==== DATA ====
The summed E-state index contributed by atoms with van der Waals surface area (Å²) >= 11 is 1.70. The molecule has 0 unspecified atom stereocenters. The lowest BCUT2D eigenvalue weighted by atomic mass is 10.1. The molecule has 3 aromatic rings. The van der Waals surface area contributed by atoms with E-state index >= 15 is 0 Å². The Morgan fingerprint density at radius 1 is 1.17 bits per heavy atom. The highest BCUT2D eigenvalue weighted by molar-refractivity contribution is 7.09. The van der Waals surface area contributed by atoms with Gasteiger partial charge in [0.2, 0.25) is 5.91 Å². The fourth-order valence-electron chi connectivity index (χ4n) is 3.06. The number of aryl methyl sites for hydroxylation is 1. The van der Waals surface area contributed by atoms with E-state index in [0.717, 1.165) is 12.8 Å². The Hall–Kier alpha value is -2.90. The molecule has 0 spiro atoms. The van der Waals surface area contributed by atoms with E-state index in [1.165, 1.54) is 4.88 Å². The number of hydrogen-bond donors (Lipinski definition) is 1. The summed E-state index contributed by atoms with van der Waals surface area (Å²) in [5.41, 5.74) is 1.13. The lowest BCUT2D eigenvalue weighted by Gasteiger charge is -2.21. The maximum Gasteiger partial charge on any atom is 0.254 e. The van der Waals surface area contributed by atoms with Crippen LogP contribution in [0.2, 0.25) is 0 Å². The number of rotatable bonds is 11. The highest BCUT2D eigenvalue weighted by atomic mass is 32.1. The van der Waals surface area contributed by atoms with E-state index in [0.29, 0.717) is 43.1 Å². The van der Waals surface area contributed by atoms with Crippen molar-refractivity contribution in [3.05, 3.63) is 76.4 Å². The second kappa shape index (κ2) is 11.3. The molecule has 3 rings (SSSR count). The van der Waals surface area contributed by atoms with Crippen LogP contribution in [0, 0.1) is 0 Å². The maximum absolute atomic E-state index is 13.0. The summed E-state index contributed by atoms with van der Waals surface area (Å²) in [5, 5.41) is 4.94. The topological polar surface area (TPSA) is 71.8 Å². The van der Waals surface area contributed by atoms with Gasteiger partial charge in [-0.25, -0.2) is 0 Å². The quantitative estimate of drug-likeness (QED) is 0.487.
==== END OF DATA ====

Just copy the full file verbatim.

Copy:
The summed E-state index contributed by atoms with van der Waals surface area (Å²) >= 11 is 1.70. The molecule has 0 unspecified atom stereocenters. The lowest BCUT2D eigenvalue weighted by atomic mass is 10.1. The molecule has 3 aromatic rings. The van der Waals surface area contributed by atoms with E-state index >= 15 is 0 Å². The Morgan fingerprint density at radius 1 is 1.17 bits per heavy atom. The highest BCUT2D eigenvalue weighted by molar-refractivity contribution is 7.09. The van der Waals surface area contributed by atoms with Gasteiger partial charge in [0.2, 0.25) is 5.91 Å². The fourth-order valence-electron chi connectivity index (χ4n) is 3.06. The number of aryl methyl sites for hydroxylation is 1. The van der Waals surface area contributed by atoms with E-state index in [0.717, 1.165) is 12.8 Å². The Hall–Kier alpha value is -2.90. The molecule has 0 spiro atoms. The van der Waals surface area contributed by atoms with E-state index in [1.165, 1.54) is 4.88 Å². The number of hydrogen-bond donors (Lipinski definition) is 1. The summed E-state index contributed by atoms with van der Waals surface area (Å²) in [5.41, 5.74) is 1.13. The lowest BCUT2D eigenvalue weighted by Gasteiger charge is -2.21. The maximum Gasteiger partial charge on any atom is 0.254 e. The van der Waals surface area contributed by atoms with Crippen LogP contribution in [0.2, 0.25) is 0 Å². The number of rotatable bonds is 11. The highest BCUT2D eigenvalue weighted by atomic mass is 32.1. The van der Waals surface area contributed by atoms with E-state index in [0.29, 0.717) is 43.1 Å². The van der Waals surface area contributed by atoms with Crippen molar-refractivity contribution in [3.05, 3.63) is 76.4 Å². The second kappa shape index (κ2) is 11.3. The molecule has 3 rings (SSSR count). The van der Waals surface area contributed by atoms with Crippen LogP contribution in [0, 0.1) is 0 Å². The maximum absolute atomic E-state index is 13.0. The summed E-state index contributed by atoms with van der Waals surface area (Å²) in [5, 5.41) is 4.94. The topological polar surface area (TPSA) is 71.8 Å². The van der Waals surface area contributed by atoms with Gasteiger partial charge in [-0.25, -0.2) is 0 Å². The quantitative estimate of drug-likeness (QED) is 0.487.